Exclusive: New pics of Apple's unreleased tablet prototype from 1992 - and the Mac that flew on the Space Shuttle

Jonathan Zufi, who tracked down over 600 Apple machines for his latest book, has given Stuff exclusive pictures of some of Apple's prototypes and its early machines as you've never seen them before.
Apple's unreleased Penlite

Software engineer Zufi spent four years on the project, taking 150,000 photos in total, buying 500 products and persuading collectors to give him access to 50-60 prototypes, from answering machines to early tablets like the 1992 Penlite (above).

Apple's perfect product pictures

Zufi worked with a professional photographer to learn how to photograph the products he amassed in the 'perfect' Apple way.

'The project started in 2009, when I was reminiscing about an old game, Robot War," he told Stuff.

"I went onto eBay to buy it, and then looked for an Apple II to play it on - and thought it would be cool to see them all in the way Apple show them today in their promo photographs."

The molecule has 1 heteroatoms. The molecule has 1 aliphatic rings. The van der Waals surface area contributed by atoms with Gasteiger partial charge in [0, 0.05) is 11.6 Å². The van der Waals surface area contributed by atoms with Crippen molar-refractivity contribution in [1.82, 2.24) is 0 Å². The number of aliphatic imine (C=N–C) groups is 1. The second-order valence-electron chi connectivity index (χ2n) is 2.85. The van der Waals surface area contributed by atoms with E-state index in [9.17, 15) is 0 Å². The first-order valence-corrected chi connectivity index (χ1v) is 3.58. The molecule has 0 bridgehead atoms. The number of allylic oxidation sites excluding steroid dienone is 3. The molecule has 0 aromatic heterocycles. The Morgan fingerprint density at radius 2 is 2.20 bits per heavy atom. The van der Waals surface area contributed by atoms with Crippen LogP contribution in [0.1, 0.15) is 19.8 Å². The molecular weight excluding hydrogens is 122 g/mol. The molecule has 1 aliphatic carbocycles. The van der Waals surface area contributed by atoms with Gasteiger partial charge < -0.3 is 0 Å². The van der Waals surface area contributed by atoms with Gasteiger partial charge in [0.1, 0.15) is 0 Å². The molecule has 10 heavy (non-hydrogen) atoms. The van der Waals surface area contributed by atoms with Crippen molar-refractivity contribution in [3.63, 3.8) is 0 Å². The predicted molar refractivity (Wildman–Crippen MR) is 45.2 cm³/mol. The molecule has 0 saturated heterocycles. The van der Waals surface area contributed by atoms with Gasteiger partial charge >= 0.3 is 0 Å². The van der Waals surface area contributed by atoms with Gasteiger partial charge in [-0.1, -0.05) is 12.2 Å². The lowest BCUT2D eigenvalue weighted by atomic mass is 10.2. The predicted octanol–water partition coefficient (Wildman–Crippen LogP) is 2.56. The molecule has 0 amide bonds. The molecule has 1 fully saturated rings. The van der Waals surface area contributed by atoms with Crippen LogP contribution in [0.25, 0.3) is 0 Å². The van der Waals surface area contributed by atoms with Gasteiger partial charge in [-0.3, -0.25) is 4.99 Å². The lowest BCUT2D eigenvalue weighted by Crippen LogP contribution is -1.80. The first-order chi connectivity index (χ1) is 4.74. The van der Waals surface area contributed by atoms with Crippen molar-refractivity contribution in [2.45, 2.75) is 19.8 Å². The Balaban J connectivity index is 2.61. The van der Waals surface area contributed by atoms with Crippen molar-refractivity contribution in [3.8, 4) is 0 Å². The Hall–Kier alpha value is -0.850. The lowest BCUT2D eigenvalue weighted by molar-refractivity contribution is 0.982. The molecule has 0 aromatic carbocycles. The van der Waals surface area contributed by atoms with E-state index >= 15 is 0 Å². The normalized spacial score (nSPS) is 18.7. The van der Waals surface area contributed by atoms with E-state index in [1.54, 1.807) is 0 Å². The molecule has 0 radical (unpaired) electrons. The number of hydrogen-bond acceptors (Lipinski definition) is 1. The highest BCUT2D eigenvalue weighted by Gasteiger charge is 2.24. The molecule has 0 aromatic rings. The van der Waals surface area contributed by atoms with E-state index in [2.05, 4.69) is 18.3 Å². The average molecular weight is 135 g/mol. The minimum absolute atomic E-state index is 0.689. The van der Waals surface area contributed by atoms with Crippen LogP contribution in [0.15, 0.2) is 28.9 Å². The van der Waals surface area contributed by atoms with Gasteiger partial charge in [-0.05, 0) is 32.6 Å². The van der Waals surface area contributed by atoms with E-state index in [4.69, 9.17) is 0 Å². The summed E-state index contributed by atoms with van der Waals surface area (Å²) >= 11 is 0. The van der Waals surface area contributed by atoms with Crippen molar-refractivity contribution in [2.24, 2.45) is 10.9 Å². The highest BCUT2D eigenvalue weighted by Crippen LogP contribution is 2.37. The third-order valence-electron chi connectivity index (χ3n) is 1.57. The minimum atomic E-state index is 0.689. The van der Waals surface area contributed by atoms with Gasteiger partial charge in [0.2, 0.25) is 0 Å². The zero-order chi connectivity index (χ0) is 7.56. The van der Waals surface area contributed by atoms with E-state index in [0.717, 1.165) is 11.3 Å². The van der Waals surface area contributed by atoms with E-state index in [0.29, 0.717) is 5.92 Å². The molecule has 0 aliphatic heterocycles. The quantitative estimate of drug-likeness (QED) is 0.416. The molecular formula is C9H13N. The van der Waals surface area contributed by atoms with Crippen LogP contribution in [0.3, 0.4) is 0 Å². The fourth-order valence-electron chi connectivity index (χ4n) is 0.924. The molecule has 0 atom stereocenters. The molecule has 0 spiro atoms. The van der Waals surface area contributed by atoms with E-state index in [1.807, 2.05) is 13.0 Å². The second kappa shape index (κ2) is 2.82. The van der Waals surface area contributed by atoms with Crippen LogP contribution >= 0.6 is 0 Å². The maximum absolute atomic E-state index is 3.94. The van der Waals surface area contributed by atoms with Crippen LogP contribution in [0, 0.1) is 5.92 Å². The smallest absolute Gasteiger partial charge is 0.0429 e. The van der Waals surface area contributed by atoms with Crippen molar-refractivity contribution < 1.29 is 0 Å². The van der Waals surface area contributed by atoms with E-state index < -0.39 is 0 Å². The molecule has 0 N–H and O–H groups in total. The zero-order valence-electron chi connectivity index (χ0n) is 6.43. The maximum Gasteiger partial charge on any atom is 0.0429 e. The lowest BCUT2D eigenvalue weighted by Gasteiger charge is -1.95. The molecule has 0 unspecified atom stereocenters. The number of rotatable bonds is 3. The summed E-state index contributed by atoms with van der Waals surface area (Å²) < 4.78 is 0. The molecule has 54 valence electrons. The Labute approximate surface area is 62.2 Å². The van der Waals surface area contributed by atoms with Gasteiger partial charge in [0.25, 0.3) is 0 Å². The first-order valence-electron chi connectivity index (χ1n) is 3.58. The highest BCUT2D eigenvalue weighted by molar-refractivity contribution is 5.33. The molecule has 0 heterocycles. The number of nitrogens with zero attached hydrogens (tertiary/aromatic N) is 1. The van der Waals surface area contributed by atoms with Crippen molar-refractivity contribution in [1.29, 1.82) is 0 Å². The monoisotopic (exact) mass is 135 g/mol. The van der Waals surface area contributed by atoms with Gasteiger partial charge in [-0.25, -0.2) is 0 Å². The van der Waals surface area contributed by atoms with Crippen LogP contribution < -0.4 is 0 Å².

"All the prototypes were really interesting, the whole transparent design was fascinating," he said.

As a lifelong Apple fan, he believes the firm's products are unique - and that the new tubular Mac Pro, expected to be launched tomorrow, continues that tradition.

"Having touched and felt everything they've made, they are on this incredible journey."

"Samsung's Galaxy is a great phone, but you don't see the heritage there - the attention to detail at Apple is incredible, the Mac Pro really fits in that narrative, it's beautiful and consistent."

 However, he's not finished yet.

"There are a few products I couldn't get - an old box called the Lisa Cluster Controller, a Duofile drive, and a couple of printers."

"I'm going to keep looking, and people are getting in touch with some fascinating designs."

Click through our gallery to see some of Jonathan's incredible collection. You can also order his book Iconic here.

Apple's Penlite

The Penlite was Apple's first attempt at a tablet computer, coming before even the Newton.

Created in 1992 and led by Apple engineer Paul Mercer, the project was designed to bring the Mac OS to a touchscreen display - but was shelved in favour of the Newton.